Lakehead officials were impressed with the Johnson Controls method of collaboratively examining the university’s needs and developing a long-term solution. Together, they established a partnership to tackle $12.3 million of the deferred maintenance backlog. The initial project tackled two areas requiring immediate attention. First, Lakehead University chose to replace the steam-generation and distribution system with hot-water heating equipment in combination with a heat-recovery circuit and upgrading the chilled-water system. Second, high-priority HVAC measures in three campus buildings were implemented including lighting retrofits, improved occupancy controls, and the installation of variable speed drives and building automation to reduce the utility demand at each building.

Innovation was also a key driver of the project. For example, Lakehead University now uses fiberglass reinforced piping (FRP) within its HVAC tunnels to distribute its hot-water heating. The benefits of using FRP made the changeover from steam to hot-water heating economically feasible. While FRP is more expensive than conventional metal piping, it is lighter and could be easily transported through the tight spaces of the existing steam-distribution tunnels. FRP is also joined with glue; it is not welded. Had Lakehead chosen to use conventional metal pipe, then either an alternative piping route would have had to be prepared to install and weld the pipe, or the existing tunnels would have had to be extensively ventilated to exhaust welding gases. Either of these choices would have caused considerable disruption on campus, and reduced the economic viability of the project.

Eye-Opening Experience
James Podd, Lakehead’s physical plant director, said Johnson Controls’ comprehensive approach enabled the university to “look at things we normally wouldn’t do, or even consider,” such as completely decommissioning the central plant, while switching from steam heating to a highly efficient hot-water heating and distribution system. Standalone hot-water plants were installed in remote buildings where it made sense. The Phase I project also included replacing the university’s aging central plant chillers. In all, these improvements will generate minimum annual savings of $830,000, performance fully guaranteed by Johnson Controls.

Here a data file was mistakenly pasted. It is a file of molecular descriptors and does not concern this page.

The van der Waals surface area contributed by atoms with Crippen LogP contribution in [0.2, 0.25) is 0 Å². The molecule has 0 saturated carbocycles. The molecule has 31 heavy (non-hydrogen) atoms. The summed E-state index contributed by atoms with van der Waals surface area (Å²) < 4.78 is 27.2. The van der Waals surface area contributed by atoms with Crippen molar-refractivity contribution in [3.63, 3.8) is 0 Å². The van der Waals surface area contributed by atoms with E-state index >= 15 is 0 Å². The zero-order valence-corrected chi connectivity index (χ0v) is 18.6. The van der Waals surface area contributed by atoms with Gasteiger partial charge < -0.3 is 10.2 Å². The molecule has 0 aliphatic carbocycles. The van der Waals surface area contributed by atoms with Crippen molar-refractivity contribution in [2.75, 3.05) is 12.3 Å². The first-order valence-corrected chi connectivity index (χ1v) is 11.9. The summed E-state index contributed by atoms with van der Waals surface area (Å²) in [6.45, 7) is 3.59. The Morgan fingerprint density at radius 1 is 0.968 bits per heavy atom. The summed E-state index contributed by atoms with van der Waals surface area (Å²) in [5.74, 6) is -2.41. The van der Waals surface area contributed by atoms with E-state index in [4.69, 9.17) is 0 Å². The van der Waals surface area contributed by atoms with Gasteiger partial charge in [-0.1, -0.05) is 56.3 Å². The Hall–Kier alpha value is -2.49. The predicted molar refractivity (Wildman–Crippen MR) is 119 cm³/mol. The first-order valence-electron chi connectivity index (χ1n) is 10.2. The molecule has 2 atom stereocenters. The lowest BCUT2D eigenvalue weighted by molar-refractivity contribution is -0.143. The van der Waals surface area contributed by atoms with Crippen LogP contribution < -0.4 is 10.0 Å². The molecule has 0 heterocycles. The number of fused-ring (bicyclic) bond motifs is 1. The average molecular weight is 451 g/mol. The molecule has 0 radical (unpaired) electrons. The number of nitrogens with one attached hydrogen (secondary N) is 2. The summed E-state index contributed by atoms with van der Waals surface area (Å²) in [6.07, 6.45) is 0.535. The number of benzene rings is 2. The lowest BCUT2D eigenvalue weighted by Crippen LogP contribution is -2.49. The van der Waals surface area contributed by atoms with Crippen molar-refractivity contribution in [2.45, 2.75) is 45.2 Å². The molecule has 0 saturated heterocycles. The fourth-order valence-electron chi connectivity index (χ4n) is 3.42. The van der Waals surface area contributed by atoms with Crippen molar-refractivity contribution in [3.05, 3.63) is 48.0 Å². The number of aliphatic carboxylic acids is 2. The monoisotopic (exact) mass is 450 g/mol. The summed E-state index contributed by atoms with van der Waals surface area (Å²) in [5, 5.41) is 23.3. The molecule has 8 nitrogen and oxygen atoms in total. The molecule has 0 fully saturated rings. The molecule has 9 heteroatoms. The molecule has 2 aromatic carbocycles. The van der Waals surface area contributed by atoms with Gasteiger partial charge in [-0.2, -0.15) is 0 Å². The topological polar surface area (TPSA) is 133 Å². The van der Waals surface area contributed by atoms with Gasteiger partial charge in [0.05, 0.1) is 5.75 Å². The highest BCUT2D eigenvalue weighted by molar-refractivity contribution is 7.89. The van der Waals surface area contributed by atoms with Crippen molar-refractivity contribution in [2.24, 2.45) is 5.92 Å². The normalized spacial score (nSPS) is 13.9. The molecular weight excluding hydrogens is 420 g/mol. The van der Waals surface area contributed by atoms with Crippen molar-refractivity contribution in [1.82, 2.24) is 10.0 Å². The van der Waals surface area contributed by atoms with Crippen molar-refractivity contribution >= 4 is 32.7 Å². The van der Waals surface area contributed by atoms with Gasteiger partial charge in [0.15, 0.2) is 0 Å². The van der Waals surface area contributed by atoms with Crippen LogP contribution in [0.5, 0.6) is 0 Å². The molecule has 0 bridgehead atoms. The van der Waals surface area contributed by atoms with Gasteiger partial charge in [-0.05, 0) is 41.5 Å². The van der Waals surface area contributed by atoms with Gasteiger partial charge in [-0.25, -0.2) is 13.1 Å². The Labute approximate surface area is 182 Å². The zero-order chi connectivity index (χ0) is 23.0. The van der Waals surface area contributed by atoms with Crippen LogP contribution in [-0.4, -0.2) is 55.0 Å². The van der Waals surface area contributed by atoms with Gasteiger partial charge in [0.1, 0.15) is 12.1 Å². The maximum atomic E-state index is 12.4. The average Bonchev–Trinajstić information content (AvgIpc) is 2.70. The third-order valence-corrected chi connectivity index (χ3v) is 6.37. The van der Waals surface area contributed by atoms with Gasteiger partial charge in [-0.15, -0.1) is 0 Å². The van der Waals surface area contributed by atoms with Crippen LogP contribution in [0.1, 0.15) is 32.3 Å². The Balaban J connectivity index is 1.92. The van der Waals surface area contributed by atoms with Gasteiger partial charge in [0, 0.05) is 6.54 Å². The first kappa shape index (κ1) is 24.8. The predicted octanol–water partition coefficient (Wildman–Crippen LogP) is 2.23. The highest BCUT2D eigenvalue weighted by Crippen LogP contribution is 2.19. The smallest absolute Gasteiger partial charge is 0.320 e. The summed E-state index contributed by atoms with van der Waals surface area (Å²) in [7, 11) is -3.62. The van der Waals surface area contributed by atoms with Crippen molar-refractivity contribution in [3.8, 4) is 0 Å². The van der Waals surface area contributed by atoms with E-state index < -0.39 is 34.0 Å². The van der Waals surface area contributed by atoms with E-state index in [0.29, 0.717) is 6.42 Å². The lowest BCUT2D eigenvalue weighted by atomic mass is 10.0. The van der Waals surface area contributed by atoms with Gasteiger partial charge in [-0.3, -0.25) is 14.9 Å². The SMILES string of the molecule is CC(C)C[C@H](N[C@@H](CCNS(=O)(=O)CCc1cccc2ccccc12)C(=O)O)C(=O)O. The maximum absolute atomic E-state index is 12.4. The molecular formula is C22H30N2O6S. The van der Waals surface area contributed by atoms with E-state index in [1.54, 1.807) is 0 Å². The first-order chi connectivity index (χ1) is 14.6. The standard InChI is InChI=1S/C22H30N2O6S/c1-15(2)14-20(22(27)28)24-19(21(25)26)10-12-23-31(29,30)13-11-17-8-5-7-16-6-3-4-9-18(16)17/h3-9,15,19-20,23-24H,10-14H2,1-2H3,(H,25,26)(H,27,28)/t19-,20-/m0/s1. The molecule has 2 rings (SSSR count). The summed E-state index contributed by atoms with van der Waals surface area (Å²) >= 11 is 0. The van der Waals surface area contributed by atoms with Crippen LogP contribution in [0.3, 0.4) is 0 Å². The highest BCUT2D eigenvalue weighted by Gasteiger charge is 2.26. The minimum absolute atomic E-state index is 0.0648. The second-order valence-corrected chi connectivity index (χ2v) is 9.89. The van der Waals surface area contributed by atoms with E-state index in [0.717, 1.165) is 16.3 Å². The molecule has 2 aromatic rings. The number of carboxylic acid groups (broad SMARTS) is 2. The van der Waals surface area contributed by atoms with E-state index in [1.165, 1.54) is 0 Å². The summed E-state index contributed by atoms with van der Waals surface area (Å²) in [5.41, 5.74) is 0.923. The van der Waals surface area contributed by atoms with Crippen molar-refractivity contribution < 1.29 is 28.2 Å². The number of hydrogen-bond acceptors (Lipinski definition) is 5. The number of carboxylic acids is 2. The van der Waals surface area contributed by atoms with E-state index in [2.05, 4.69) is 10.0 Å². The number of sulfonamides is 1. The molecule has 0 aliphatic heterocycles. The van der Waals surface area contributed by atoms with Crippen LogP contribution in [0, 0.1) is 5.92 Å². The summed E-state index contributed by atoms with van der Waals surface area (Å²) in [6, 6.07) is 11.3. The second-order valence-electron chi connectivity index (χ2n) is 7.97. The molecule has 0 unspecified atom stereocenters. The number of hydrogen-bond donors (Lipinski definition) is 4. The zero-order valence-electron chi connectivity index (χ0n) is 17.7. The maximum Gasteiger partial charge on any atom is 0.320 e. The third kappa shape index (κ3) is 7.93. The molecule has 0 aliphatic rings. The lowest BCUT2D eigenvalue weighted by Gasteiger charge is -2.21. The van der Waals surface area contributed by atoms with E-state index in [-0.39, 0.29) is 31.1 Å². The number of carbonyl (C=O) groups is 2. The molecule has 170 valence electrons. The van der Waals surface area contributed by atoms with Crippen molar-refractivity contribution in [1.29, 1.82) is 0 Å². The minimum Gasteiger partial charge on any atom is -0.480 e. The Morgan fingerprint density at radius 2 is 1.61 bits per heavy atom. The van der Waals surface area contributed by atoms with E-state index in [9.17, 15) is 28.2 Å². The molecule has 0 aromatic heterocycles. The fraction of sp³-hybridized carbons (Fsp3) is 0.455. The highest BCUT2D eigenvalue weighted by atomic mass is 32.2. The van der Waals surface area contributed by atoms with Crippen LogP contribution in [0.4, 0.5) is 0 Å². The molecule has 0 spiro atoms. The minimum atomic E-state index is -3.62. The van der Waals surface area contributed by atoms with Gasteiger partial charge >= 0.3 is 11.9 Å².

The initial phase of work was completed in less than one year, at which point the University Board immediately gave the go-ahead for another $11 million worth of improvements. In Phase II, lighting systems were replaced and updated, and asbestos-abatement programs were conducted across the campus. When completed in June, Phase II will produce an additional $640,000 in annual energy savings, which Lakehead has earmarked for developing increased accessibility to its growing campus. Gilbert was keen to utilize savings generated from the second phase “to generate sufficient fiscal resources to put a new entrance into the university to develop the ring road for traffic circulation.” The new entrance and ring road have since been built and will be fully completed in the spring.